Tuesday, April 17, 2012

The Write Order: Week 1

We have to live chronologically.  There's not much we can do about that.  But we don't remember that way, and, while we do need to be clear enough that our readers can easily discern beginning, middle, and end, we don't have to tell our stories that way.

This week, we are considering one specific, compelling memory.  What makes it compelling?  Our order should reveal that.

Below are a few common ways to reveal what is special about your memory:
  • There are the cheap ways:  "I will always remember...," "I'll never forget...," "It seemed like any other ordinary day...."  These rarely work well, but they can depending on your memory. 

    "It seemed like any other ordinary day...." works well if your memory is a stark contrast to the way the day seems--if your ordinary day ends with an earthquake, if a beautiful day is studded with tragedy, or if an ugly day holds unexpected promise.

    "I'll never forget..." and "I'll always remember..." are harder.  I find they work well with a trait carried over several memories rather than a single one.  "I'll always remember Mom and her half a stick of Dentyne.  The torn half-inch piece of cinnamon pleasure shared between two girls was the epitome of thrift and Mom's war on sugar."  But even so, I'd prefer "Mom always had a half-stick of Dentyne" or "Ask Mom for gum and you'd take your chances of getting a half-stick of Dentyne."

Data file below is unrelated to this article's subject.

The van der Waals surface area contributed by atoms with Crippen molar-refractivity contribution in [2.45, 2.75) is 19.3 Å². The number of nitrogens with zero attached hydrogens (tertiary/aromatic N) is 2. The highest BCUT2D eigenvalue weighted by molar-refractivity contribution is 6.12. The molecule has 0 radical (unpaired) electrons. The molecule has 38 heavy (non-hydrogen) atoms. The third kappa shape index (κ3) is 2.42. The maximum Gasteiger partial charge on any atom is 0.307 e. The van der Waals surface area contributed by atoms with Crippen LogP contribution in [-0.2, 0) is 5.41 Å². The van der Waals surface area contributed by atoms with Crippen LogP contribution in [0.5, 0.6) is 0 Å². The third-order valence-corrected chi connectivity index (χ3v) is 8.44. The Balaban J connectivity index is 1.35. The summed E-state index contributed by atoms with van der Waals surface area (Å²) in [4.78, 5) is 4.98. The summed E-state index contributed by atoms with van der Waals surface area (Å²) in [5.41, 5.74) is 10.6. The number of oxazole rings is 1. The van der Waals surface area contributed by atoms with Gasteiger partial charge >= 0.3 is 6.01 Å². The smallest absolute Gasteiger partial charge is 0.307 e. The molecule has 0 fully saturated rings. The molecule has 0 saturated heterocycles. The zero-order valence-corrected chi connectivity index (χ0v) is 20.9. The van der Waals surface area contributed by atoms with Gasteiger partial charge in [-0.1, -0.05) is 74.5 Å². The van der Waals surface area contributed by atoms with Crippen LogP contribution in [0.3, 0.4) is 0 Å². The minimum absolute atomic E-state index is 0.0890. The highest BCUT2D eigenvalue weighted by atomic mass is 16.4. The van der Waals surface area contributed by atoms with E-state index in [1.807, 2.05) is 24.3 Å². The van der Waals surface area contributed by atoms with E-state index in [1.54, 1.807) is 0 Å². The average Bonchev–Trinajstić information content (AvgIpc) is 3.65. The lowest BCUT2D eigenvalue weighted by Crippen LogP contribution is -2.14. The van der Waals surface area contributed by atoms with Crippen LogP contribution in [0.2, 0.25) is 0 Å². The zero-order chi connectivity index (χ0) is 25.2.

• Say it straight.  Make some straightforward comment and then plunge into the memory.

    This happens all the time in fiction.  Consider Toni Cade Bambara's "The Lesson" from Gorilla My Love.  The first sentence is obviously reflection as an adult when the main character confides in us, "Back in the days when everyone was old and stupid or young and foolish and me and Sugar were the only ones just right, this lady moved on our block with nappy hair and proper speech and no makeup."  The remainder of the rest of that paragraph is ambiguous in the time of its telling--reflection or description--before the story settles into the point of view of a child narrator. 

    You can easily replicate this strategy in your own stories.
  • Start in the middle with dialogue and then inform and move forward.

    At a loss to find a good example on the spur of the moment (but I will update later), I'll write one like this:

    "'Your going to be in big twouble,' my brother warned my little sister, who sped up her activities rather than slowing them down.

    We were sitting downstairs arranging booby traps..."

    You don't want to continue with a full blown conversation because that tends to drag at the beginning, but a line of dialogue spoken in this way serves to immediately alert the reader to underlying tensions and activities.  Using relatively few words, dialogue is a quick introduction to the mind of a character and his or her situation, which can then be vividly elaborating upon.

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